UCLA AIDS Prevention and Treatment Clinical Trials Unit

  • Funded by National Institutes of Health (NIH)
  • Total publications:0 publications

Grant number: 3UM1AI069424-14S1

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Key facts

  • Disease

  • Start & end year

  • Known Financial Commitments (USD)

  • Funder

    National Institutes of Health (NIH)
  • Principle Investigator

  • Research Location

    United States of America, Americas
  • Lead Research Institution

    University of California-Los Angeles
  • Research Category

    Pathogen: natural history, transmission and diagnostics

  • Research Subcategory


  • Special Interest Tags


  • Study Subject

    Not applicable

  • Clinical Trial Details


  • Broad Policy Alignment


  • Age Group


  • Vulnerable Population


  • Occupations of Interest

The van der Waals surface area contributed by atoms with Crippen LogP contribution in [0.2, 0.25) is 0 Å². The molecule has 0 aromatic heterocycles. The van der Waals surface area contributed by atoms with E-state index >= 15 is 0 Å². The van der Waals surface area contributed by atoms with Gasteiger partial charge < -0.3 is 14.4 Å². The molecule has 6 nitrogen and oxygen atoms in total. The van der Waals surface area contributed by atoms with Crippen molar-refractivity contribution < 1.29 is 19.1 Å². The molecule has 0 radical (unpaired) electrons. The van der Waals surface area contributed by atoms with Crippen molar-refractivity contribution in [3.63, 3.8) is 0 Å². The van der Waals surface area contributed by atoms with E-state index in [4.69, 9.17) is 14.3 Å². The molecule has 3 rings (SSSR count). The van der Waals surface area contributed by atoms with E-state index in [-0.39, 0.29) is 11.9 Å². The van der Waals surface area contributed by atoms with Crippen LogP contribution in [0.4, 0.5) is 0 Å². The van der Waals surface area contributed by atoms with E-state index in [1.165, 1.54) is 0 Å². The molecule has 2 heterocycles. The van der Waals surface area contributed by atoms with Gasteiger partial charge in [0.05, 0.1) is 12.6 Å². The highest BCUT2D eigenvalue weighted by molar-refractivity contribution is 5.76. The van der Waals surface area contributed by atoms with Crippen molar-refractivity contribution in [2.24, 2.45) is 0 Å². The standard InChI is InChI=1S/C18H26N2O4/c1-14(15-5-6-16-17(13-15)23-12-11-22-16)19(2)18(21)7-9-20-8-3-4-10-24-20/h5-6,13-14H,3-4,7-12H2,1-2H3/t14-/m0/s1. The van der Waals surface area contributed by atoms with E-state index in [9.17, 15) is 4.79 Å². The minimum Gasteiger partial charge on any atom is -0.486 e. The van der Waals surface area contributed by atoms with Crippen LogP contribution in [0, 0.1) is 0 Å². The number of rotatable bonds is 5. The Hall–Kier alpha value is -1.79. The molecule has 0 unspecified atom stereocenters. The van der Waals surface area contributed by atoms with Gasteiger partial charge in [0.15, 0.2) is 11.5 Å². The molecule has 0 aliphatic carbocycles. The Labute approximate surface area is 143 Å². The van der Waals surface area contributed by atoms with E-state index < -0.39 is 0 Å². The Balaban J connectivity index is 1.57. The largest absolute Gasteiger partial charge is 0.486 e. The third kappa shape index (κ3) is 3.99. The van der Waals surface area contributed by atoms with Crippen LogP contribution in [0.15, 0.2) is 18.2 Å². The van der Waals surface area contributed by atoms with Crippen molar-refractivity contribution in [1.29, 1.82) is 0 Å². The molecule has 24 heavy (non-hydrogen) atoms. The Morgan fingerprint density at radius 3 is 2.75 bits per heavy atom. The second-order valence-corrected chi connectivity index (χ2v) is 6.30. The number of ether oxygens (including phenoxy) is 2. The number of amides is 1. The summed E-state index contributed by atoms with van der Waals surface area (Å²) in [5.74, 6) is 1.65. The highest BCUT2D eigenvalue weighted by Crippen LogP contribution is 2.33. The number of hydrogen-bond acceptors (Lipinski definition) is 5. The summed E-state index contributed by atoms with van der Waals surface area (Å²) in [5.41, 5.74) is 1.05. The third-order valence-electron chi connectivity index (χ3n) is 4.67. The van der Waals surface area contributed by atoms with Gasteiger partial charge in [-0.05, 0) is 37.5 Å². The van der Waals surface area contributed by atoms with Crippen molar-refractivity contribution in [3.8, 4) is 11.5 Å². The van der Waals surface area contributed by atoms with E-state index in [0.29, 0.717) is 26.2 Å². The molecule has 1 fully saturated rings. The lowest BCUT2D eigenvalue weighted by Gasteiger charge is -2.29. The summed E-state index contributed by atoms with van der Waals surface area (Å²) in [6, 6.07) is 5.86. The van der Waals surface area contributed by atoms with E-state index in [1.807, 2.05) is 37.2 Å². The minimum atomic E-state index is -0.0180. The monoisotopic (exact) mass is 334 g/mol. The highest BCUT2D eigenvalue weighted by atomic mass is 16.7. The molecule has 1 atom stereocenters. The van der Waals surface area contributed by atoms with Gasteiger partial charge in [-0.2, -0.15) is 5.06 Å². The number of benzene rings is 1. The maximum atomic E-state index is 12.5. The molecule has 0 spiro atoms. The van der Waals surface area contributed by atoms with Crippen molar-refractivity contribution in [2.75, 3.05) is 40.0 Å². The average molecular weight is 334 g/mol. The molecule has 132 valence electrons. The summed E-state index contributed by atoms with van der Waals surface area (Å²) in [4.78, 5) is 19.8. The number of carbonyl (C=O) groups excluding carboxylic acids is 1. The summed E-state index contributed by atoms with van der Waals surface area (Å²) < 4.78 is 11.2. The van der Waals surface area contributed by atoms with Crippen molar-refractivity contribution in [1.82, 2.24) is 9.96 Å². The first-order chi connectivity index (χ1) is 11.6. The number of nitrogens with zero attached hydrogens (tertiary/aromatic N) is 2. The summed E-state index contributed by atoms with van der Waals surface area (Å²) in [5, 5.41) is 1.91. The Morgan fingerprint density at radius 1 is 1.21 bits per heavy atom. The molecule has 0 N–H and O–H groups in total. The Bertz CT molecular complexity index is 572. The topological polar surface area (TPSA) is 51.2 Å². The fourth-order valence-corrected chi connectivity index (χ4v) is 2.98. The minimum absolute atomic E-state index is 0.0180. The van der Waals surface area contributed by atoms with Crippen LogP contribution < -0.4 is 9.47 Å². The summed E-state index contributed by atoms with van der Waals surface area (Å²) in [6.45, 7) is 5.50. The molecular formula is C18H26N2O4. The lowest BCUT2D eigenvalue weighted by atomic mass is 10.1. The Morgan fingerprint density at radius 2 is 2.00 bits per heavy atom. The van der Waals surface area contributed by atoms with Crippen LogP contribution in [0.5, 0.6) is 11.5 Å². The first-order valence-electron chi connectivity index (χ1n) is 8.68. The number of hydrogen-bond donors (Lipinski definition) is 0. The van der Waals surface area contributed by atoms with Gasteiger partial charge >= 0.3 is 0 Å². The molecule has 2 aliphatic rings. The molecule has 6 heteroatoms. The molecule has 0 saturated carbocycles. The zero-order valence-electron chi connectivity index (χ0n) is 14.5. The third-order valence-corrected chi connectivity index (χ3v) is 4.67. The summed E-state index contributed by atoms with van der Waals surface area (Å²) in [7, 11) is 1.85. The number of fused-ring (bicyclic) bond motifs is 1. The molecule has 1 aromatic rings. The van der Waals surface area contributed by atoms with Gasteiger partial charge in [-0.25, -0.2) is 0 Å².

Project SummaryA novel pneumonia caused by a previously unknown betacoronavirus emerged in Wuhan, China, in December2019. The virus is closely related to the severe acute respiratory syndrome coronavirus (SARS CoV-1), whichled to an outbreak in 2003, and has been named SARS-CoV-2. The human disease caused by SARS-CoV-2 iscalled COVID-19.During the current SARS-CoV-2 outbreak, the incidence of known cases has rapidly increased such that, onJanuary 5, 2020, there were 59 confirmed cases, 278 cases on January 20, 2118 cases on January 26, andmore than 80,000 cases and 2700 deaths as of February 25, 2020, according to various international healthreporting agencies. As a result, on January 30, 2020, the International Health Regulations EmergencyCommittee of the World Health Organization (WHO) declared the COVID-19 outbreak a Public HealthEmergency of International Concern. On January 31, 2020, the US Department of Health and Human Servicesdeclared a public health emergency in the United States. As of March 21, 2020, there are 297,090 cases ofCOVID-19, including 22,177 cases in the United States (US), resulting in a total of 12,755 deaths globally.Despite quarantine measures, SARS-CoV-2 continues to spread (1). Outbreak forecasting and modeling suggestthat these numbers will continue to rise (2).At present, there is no specific antiviral therapy for COVID-19. Few treatment studies have been conductedbecause most human CoV strains cause self-limited disease, and care is supportive. After SARS-CoV-1 wasidentified in 2002-2003 and caused a large global outbreak, there was an increased interest in the developmentof specific therapeutic agents. SARS-CoV-1 patients were treated with corticosteroids, type 1 IFN agents,convalescent plasma, ribavirin, and lopinavir or ritonavir; except for ribavirin, many of these agents have in vitropre-clinical data that support their efficacy (3-11). Since the SARS-CoV-1 outbreak in 2002-2003, newtherapeutic agents targeting viral entry proteins, proteases, polymerases, and methyltransferases have beentested; however, none of them has been shown to be efficacious in clinical trials (12-19). Recent press-releaseand non-peer reviewed information suggests potential efficacy for a subset of SARS-CoV-2 patients, but thisremains to be reviewed and presented in peer-reviewed formats with sufficient granularity to be clinicallyimpactful.Given the continued spread of and lack of specific antiviral therapy for SARS-CoV-2 infection, this project willsupport additional testing and research to identify persons with SARS-CoV-2, and support infrastructure toincrease testing and conduct research on SARS-CoV-2 therapeutics and prevention in a safe and innovativeenvironment.